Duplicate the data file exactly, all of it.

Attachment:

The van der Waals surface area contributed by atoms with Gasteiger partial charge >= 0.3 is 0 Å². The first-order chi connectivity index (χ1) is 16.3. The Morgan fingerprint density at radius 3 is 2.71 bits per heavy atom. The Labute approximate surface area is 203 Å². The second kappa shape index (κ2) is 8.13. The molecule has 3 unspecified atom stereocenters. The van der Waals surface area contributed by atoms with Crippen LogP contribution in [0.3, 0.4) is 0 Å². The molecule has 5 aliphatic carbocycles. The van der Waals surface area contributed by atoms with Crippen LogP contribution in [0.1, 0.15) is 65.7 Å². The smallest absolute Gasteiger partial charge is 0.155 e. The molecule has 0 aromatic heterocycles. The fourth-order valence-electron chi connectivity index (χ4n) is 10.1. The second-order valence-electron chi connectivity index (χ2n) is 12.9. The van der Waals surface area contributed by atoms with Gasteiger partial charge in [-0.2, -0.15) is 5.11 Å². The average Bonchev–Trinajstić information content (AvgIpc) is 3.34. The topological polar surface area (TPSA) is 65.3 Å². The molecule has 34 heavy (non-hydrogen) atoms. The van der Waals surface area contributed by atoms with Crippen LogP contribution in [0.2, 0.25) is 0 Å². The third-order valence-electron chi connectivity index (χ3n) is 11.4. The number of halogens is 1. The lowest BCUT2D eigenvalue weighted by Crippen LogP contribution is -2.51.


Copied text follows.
The van der Waals surface area contributed by atoms with Gasteiger partial charge >= 0.3 is 0 Å². The first-order chi connectivity index (χ1) is 16.3. The Morgan fingerprint density at radius 3 is 2.71 bits per heavy atom. The Labute approximate surface area is 203 Å². The second kappa shape index (κ2) is 8.13. The molecule has 3 unspecified atom stereocenters. The van der Waals surface area contributed by atoms with Crippen LogP contribution in [0.3, 0.4) is 0 Å². The molecule has 5 aliphatic carbocycles. The van der Waals surface area contributed by atoms with Crippen LogP contribution in [0.1, 0.15) is 65.7 Å². The smallest absolute Gasteiger partial charge is 0.155 e. The molecule has 0 aromatic heterocycles. The fourth-order valence-electron chi connectivity index (χ4n) is 10.1. The second-order valence-electron chi connectivity index (χ2n) is 12.9. The van der Waals surface area contributed by atoms with Gasteiger partial charge in [-0.2, -0.15) is 5.11 Å². The average Bonchev–Trinajstić information content (AvgIpc) is 3.34. The topological polar surface area (TPSA) is 65.3 Å². The molecule has 34 heavy (non-hydrogen) atoms. The van der Waals surface area contributed by atoms with Crippen LogP contribution in [0.2, 0.25) is 0 Å². The third-order valence-electron chi connectivity index (χ3n) is 11.4. The number of halogens is 1. The lowest BCUT2D eigenvalue weighted by Crippen LogP contribution is -2.51.